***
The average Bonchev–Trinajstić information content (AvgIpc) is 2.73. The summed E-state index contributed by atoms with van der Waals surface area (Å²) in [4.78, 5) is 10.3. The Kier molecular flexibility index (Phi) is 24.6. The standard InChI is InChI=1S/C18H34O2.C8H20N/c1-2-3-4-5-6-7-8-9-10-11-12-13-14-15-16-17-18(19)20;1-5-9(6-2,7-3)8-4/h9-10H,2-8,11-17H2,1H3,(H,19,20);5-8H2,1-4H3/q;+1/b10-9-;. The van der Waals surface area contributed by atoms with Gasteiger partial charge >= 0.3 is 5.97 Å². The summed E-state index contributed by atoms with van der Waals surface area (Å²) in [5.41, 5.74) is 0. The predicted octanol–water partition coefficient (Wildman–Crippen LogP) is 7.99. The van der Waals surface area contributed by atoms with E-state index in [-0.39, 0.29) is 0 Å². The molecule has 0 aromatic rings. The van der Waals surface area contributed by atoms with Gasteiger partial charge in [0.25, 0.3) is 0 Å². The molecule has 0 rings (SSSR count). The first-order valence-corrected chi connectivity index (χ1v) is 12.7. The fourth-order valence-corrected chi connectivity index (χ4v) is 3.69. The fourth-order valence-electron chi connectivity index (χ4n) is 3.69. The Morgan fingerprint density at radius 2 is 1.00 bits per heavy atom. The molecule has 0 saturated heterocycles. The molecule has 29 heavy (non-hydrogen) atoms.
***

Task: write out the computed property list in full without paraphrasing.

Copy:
The average Bonchev–Trinajstić information content (AvgIpc) is 2.73. The summed E-state index contributed by atoms with van der Waals surface area (Å²) in [4.78, 5) is 10.3. The Kier molecular flexibility index (Phi) is 24.6. The standard InChI is InChI=1S/C18H34O2.C8H20N/c1-2-3-4-5-6-7-8-9-10-11-12-13-14-15-16-17-18(19)20;1-5-9(6-2,7-3)8-4/h9-10H,2-8,11-17H2,1H3,(H,19,20);5-8H2,1-4H3/q;+1/b10-9-;. The van der Waals surface area contributed by atoms with Gasteiger partial charge >= 0.3 is 5.97 Å². The summed E-state index contributed by atoms with van der Waals surface area (Å²) in [5.41, 5.74) is 0. The predicted octanol–water partition coefficient (Wildman–Crippen LogP) is 7.99. The van der Waals surface area contributed by atoms with E-state index in [-0.39, 0.29) is 0 Å². The molecule has 0 aromatic rings. The van der Waals surface area contributed by atoms with Gasteiger partial charge in [0.25, 0.3) is 0 Å². The molecule has 0 rings (SSSR count). The first-order valence-corrected chi connectivity index (χ1v) is 12.7. The fourth-order valence-corrected chi connectivity index (χ4v) is 3.69. The fourth-order valence-electron chi connectivity index (χ4n) is 3.69. The Morgan fingerprint density at radius 2 is 1.00 bits per heavy atom. The molecule has 0 saturated heterocycles. The molecule has 29 heavy (non-hydrogen) atoms.